Amazon Marketplace Poaches Extra Sales through Webstores

Before I begin, I must first pay my respects to the almighty Amazon as a consumer. Amazon you are the King of all things E-Commerce, the ace in the hole, the Great Bambino – You are Peyton Manning to the Denver Broncos.

BUT…

Who am I kidding, I work in E-Commerce and all E-Commerce retailers understand the pain associated with selling on the Amazon marketplace. Whether it is feedback management, ASIN matching, paying seller transaction fees or my all-time favorite — the Undercut. If you have not had the pleasure of being undercut by Amazon I have detailed the struggle below.

Step 1: You optimistically sign up for the Amazon Marketplace.

Step 2: You capture sales and profit, you have an excellent store rating – Life is good.

Step 3: Amazon recognizes that life is good.

Step 4: Amazon then contacts your manufacturer and says, “I am the King of E-Commerce.” Provide me with these same products so that we can sell them under our corporate Amazon account.

Step 5: The manufacturer understands how many more units he can sell with Amazon and offers Amazon “aggressive” pricing for the products your seller account helped them identify.

Step 6: Amazon resells the same products you do but at a lower price because of their scale, efficiency and (potentially) a sweetheart distribution deal.

Step 7: Your margins have become razor thin, and you now compete regularly with E-Commerce super power Amazon.  Life is not good.

E-Business pro Brian Walker elaborates on Amazon’s stance here.

And while Amazon is contractually obligated not to observe individual merchants sales, it is not hard to aggregate data and gain insights. Some will see Amazon as a key partner in driving demand, others a lurking, very dangerous competitor.”

One way to avoid the Undercut but still tap into Amazon’s trusting consumer base, is to sign up for Amazon Product Ads. Depending on the inventory available, Amazon displays your listings at the bottom of SERPs or as product pages themselves. The kicker being that with Amazon Product Ads, the potential shopper is redirected to your actual website. You pay per click, avoid the fees, have the ability to remarket to your buyer and your information is kept safe.

But I digress…

As of yesterday I noticed another confounding issue with the empire that is Amazon.  A client of mine that lists on Google Shopping and on the Amazon Marketplace mysteriously had two listings for the same product on Google Shopping.

I followed the first listing back to the product page of the website it’s supposed to. Then I followed the second listing back to an Amazon Webstore. FYI, the Amazon Webstore is an “All in One E-Commerce Solution,” where Amazon creates a destination URL for you to list your products. Think of it as a concrete extension of your marketplace listings where your products are grouped together. The catch is that for all sales on said Webstore, you still provide Amazon with their cut — the processing fees, transactions fees, and the standard 6-25% markup. It doesn’t a take a rocket scientist to see how interests can diverge here.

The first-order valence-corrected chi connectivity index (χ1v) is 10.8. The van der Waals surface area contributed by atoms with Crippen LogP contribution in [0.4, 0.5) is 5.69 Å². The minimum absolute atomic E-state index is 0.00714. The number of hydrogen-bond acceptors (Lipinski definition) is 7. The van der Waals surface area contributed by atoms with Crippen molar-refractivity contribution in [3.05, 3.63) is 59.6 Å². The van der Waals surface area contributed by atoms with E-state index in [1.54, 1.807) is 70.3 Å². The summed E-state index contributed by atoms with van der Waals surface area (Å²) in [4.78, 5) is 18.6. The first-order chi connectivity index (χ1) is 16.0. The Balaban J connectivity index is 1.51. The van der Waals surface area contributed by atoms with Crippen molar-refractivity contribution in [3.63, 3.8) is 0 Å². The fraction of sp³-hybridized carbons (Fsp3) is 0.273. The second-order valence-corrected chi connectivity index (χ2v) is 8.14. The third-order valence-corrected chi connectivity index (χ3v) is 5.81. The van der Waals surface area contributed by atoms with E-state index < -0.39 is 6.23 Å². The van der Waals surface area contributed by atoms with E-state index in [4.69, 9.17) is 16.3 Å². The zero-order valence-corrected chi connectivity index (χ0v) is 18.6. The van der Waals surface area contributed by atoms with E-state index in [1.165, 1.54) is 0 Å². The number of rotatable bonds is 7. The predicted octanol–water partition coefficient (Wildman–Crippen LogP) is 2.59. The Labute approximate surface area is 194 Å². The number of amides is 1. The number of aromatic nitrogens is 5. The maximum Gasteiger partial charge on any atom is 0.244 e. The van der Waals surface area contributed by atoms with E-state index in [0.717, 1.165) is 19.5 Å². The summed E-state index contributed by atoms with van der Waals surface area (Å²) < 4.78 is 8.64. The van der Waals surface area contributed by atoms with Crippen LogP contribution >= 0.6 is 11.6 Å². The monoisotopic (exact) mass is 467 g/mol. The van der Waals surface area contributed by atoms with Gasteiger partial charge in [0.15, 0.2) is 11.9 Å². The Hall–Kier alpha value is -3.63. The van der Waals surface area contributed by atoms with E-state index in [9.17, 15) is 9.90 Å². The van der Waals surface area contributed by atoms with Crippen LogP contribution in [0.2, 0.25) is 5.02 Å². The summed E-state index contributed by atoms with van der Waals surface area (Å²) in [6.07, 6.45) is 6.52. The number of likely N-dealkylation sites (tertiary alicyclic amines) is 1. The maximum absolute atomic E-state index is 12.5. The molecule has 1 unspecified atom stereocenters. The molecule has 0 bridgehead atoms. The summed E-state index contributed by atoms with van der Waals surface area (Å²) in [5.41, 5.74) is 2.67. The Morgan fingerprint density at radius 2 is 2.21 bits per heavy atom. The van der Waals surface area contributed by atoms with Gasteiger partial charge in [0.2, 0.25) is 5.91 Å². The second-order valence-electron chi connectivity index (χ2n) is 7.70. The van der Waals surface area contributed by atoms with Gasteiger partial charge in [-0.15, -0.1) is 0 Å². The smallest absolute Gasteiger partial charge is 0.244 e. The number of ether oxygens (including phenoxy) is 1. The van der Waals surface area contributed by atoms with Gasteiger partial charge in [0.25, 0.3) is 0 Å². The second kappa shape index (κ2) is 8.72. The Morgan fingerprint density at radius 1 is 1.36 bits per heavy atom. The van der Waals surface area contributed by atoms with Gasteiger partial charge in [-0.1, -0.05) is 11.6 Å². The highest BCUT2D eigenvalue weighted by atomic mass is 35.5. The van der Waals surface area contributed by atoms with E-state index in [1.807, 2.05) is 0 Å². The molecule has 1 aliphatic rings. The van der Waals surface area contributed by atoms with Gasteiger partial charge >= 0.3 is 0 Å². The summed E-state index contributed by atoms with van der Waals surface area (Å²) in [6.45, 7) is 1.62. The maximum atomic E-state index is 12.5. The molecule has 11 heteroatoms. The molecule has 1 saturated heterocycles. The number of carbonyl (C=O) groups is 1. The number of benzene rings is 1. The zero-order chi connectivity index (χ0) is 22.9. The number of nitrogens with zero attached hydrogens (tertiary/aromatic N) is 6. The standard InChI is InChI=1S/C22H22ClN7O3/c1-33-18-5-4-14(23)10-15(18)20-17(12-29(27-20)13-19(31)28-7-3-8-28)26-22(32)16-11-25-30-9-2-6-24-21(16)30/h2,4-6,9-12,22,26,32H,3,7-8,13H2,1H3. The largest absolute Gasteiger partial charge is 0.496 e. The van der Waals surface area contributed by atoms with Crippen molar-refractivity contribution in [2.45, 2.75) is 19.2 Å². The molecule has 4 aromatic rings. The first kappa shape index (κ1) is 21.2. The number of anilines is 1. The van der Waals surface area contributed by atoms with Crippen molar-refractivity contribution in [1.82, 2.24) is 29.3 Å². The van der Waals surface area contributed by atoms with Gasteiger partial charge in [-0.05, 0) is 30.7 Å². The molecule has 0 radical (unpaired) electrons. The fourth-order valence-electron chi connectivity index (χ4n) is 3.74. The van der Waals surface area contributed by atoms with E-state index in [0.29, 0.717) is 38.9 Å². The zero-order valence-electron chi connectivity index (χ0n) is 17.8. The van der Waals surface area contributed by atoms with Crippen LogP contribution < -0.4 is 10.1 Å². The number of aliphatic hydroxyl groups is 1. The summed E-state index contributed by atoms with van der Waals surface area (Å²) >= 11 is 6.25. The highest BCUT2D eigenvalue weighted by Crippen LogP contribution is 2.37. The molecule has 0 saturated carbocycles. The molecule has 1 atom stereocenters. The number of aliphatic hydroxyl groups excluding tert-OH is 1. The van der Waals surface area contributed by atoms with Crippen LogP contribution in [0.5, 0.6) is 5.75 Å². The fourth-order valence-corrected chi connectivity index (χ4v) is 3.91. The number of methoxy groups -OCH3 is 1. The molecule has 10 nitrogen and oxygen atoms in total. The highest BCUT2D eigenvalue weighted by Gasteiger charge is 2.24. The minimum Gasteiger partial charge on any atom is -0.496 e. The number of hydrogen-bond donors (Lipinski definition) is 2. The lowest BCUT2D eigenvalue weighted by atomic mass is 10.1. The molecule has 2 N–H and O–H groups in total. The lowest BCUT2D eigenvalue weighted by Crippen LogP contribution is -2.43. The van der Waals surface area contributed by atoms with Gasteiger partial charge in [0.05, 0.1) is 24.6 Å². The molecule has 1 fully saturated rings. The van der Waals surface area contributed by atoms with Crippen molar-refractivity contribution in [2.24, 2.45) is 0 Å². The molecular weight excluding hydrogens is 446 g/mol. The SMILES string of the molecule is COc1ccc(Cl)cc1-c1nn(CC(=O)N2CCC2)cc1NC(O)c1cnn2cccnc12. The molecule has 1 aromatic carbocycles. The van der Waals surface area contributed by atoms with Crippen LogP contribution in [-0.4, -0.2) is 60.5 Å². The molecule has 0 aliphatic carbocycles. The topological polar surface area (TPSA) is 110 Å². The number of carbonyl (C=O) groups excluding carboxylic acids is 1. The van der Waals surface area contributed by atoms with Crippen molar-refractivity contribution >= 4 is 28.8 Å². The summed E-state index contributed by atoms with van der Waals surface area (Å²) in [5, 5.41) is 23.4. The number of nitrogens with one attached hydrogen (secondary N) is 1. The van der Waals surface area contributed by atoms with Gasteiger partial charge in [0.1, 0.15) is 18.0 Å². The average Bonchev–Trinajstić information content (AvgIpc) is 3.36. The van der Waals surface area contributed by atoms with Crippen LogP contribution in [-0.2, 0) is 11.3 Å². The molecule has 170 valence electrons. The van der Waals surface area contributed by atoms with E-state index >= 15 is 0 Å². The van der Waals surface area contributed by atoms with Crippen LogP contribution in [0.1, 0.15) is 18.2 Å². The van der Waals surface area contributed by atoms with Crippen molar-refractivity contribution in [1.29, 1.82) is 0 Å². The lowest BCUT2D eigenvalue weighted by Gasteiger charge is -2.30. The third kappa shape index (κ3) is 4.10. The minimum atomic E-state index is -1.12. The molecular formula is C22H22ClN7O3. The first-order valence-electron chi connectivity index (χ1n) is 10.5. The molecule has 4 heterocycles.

I contacted my client concerning the Webstore and he informed me that no one in his company started the Webstore. With this knowledge, I contacted seller support on his behalf and received the following response:

 

 

Wait… What!?

Amazon had been submitting the product data  provided through its marketplace to the FREE Google Shopping so they could drive additional revenue to the sales channel they control and charge for. Not only was Amazon attempting to profit from an otherwise free listing but it was competing against my own listing. An otherwise cost free sale, is accredited to Amazon and subject to the associated CPA fee, all while I lose the ability to remarket to the customer I would’ve already acquired.

The additional opportunity Amazon offers should not include using Google Shopping as an affiliate, especially without the consent of the merchant.

We know every story has two sides; we encourage Amazon to reach out to us and submit a guest post to help the merchant community understand the purpose of the webstore program for marketplace accounts.

About the AuthorKaten is an Account Manager at CPC Strategy and works with e-Commerce merchants to get the most out of their PPC Campaigns. Using cutting edge techniques and strategic insight, Katen works to optimize the return for a variety of online retailers. Before joining the team Katen graduated from the University of California San Diego, with a double major in Economics and Psychology. See all posts by this author here.